That’s what your maindeck creature configuration should probably look like. Gifted Aetherborn is a card that I love (it was central to my attempts to make both mono-Black Devotion and Vampire Tribal work in Modern when I was newer to the format), but it’s not the sort of card Rock is really in the market for. We want threats that can double as advantage engines and/or pieces of interaction. Tarmogoyf is the only exception to this rule, and that’s simply because his gigantic stats are too good to pass up in this shell that tends to grow him quickly, and also because we need to be proactive enough to end games in a hurry. Aetherborn is a well-rounded value creature, but does not generate card advantage or interact with the opponent’s strategy, nor does it put on a particularly fast clock.

    Good luck and let us know how it goes!
    Posted in: Midrange
  • posted a message on The Rock
    Quote from FlyingDelver »
    @Grim_Flayer First of all congrats to your live league, it is really enjoyable to watch you play, keep it up!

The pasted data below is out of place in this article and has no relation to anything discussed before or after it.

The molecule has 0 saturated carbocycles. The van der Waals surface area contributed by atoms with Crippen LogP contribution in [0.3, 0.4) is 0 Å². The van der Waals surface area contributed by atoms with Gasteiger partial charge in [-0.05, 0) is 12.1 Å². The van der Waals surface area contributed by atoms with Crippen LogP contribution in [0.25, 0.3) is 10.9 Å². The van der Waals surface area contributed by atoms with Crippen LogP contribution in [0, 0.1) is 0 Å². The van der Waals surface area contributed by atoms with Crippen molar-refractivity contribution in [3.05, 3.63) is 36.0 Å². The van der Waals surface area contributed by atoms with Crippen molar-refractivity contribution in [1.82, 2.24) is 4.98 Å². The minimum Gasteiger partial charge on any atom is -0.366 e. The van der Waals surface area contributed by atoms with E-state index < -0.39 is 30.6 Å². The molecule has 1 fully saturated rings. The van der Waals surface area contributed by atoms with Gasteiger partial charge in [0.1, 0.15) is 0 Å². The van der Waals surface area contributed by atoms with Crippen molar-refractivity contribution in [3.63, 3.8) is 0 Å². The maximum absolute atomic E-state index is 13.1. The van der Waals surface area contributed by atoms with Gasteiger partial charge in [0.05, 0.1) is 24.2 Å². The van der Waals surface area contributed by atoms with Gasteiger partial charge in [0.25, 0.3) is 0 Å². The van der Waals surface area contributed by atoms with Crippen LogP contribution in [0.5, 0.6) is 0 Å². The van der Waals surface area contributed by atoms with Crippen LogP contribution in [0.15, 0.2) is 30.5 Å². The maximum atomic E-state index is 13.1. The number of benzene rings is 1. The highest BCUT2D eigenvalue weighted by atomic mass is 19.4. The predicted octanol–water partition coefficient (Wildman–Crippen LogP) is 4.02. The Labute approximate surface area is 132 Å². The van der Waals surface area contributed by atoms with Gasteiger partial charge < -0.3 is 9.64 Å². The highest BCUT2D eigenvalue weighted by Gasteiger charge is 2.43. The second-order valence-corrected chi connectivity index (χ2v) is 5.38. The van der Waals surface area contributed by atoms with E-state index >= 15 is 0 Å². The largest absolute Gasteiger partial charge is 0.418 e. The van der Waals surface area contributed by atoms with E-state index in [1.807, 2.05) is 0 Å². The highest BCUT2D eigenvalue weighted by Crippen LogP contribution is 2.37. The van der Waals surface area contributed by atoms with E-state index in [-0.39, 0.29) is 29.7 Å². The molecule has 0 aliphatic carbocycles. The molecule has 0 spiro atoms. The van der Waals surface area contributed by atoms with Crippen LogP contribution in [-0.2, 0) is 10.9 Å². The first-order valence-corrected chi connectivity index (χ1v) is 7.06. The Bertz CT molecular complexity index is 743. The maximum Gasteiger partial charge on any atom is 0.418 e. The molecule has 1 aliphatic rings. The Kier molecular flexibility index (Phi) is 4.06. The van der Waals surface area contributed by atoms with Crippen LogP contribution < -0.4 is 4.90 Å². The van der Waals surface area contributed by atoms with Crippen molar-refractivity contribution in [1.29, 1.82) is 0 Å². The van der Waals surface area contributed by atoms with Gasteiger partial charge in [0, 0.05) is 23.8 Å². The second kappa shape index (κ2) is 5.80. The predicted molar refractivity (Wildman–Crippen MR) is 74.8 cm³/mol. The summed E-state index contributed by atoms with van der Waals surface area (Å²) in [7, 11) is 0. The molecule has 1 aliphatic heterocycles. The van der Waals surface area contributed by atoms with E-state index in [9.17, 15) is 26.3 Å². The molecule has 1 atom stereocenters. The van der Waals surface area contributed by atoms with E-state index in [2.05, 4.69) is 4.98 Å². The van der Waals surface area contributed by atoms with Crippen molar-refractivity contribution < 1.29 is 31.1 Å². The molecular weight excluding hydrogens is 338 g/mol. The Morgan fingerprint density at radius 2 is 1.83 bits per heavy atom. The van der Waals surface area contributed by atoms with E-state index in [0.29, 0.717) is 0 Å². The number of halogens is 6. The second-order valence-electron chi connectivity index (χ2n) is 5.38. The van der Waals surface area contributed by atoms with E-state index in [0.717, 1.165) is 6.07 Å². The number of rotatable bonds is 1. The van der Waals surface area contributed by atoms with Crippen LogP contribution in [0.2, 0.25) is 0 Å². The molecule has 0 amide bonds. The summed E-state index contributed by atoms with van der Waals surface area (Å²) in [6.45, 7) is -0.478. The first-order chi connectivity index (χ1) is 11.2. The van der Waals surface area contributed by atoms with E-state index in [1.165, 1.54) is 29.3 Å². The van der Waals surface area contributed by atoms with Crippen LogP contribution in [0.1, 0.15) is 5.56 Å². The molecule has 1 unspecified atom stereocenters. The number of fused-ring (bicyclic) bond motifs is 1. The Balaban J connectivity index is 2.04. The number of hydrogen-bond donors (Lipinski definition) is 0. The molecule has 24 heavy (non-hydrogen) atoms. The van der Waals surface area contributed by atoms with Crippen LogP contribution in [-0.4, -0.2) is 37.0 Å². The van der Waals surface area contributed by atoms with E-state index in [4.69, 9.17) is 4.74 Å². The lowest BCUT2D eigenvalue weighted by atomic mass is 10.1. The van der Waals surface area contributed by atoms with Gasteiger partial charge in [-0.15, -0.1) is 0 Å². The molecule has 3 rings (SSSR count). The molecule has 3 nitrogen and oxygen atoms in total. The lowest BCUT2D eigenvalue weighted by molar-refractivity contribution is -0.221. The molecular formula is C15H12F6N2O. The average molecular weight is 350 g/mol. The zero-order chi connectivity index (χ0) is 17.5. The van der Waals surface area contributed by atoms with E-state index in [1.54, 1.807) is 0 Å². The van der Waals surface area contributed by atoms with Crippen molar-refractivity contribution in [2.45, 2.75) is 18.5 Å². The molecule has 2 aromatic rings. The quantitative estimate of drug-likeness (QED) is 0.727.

Concerning the Amulet matchup, the thing to keep in mind is that they will and should board out Amulets against you after game 1. The reason is, that as we are not a very fast deck, they don't need to be fast either (as Amulet essentially only generates tempo and acceleration). So, I would personally not bother about Amulets after Game 1. However, this is not a complete clear thing to do also from the AMulet players perspective. Some people still might bring them in. In such as case I like to keep Decays if you run them. Decays are more reliable than Push to kill an Azusa, and Decay can also kill Scout and the Amulet if they really leave them in. I think from our deck the weakest cards are Push and Scooze. Push does kill Scout and Azusa, but I think most of the time those are not the realy problematic cards. The cards you loose to is the Titan itself or Hornet Queen. We want all our TS, Trophies, LoTV and ideally Damnation for potential killing of the endgame threats. The goal of Amulet is just to go bigger than we do in chaining titans. We want to disrupt them and drop a fast goyf before they can cast Hornet queen.